Kedoshim-Yom HaZikaron-Ha’Atzmaut: My Brother’s Blood

In this second of this week’s parshios, Parshas Kedoshim, the pasuk tells us: לֹא תַעֲמֹד עַל-דַּם רֵעֶךָ, do not stand idly by while your brother’s blood is being shed, I am Hashem (Vayikra 19:16).  Perhaps this statement can also be understood as: do not stand in silence, while your brother’s blood is being shed; as the root word for blood, דַּם, is also the root word for silence, דם (dom).  We are commanded to be in pain when our brother is in pain, R”L, to cry with our brother, to carry the burden with our brother – to not maintain silence while the blood of our fellow Jew is being spilled.

Yom Ha’Zikaron 5780, Remembrance Day for the Fallen Soldiers and Victims of Terror.   A total of 26,969 men, women and children have been killed in terrorist attacks and in defense of the Land of Israel since 1860, the year that the first Jewish settlers left the secure walls of Jerusalem to build new Jewish neighborhoods. 

The number of Israel’s casualties of war stand at 23,816 as of April 2020. Since last Memorial Day, 75 new names were added to the roster of those who died defending the country. Of these, 42 deaths were members of the Defense Forces, with another 33 disabled persons dying as a result of injury in defense services. (https://mfa.gov.il/MFA/AboutIsrael/Spotlight/Pages/Memorial-Day-2020-for-the-fallen-soldiers-and-victims-of-terrorism-27-April-2020.aspx)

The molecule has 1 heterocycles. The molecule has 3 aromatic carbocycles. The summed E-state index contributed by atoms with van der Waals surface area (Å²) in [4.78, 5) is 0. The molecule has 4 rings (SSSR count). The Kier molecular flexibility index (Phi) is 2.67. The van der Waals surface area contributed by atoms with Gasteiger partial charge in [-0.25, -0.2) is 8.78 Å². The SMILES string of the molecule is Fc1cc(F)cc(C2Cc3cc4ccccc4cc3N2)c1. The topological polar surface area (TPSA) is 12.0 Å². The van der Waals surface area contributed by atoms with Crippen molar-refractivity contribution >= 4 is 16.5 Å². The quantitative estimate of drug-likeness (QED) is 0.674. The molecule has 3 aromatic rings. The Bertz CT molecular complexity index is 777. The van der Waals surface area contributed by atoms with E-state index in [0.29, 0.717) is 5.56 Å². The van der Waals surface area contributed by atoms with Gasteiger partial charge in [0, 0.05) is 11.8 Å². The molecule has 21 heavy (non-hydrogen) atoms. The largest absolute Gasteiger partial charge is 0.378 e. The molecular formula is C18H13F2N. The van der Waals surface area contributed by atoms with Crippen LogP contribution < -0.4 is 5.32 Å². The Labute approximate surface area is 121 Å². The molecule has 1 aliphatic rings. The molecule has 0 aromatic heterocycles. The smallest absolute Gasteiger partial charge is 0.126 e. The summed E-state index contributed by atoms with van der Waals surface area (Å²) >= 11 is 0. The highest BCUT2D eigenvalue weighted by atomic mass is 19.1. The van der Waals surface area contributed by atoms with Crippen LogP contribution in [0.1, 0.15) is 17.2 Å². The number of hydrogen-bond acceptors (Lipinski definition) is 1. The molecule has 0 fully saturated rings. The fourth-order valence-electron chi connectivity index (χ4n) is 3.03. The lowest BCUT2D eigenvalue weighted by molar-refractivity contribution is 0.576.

And on the heels of Yom Ha’Zikaron, we usher in Yom Ha’Atzmaut, Israeli Independence Day, commemorating the establishment of the State in 1948.  And both are observed and commemorated just one week after Yom Ha’Shoah, Holocaust Remembrance Day. 

We are a state, a people, a nation, an existence, where celebration is intertwined with mourning, where the future is always based on the past, where hopes and dreams are founded upon our historical experience and historical memory. 

My maternal grandfather, Yitzchak Kaftan – Yitzchak ben Moshe a’h – wrote in his Holocaust memoirs, entitled “In Seven Camps in Three Years,” that “Reb Peretz Feder and I slept on one pallet and talked continually about the murderers that they were sent by G-d and their end is near.  We suffer now so that Moshiach will come.  Whoever will survive this hell will see a Jewish state…”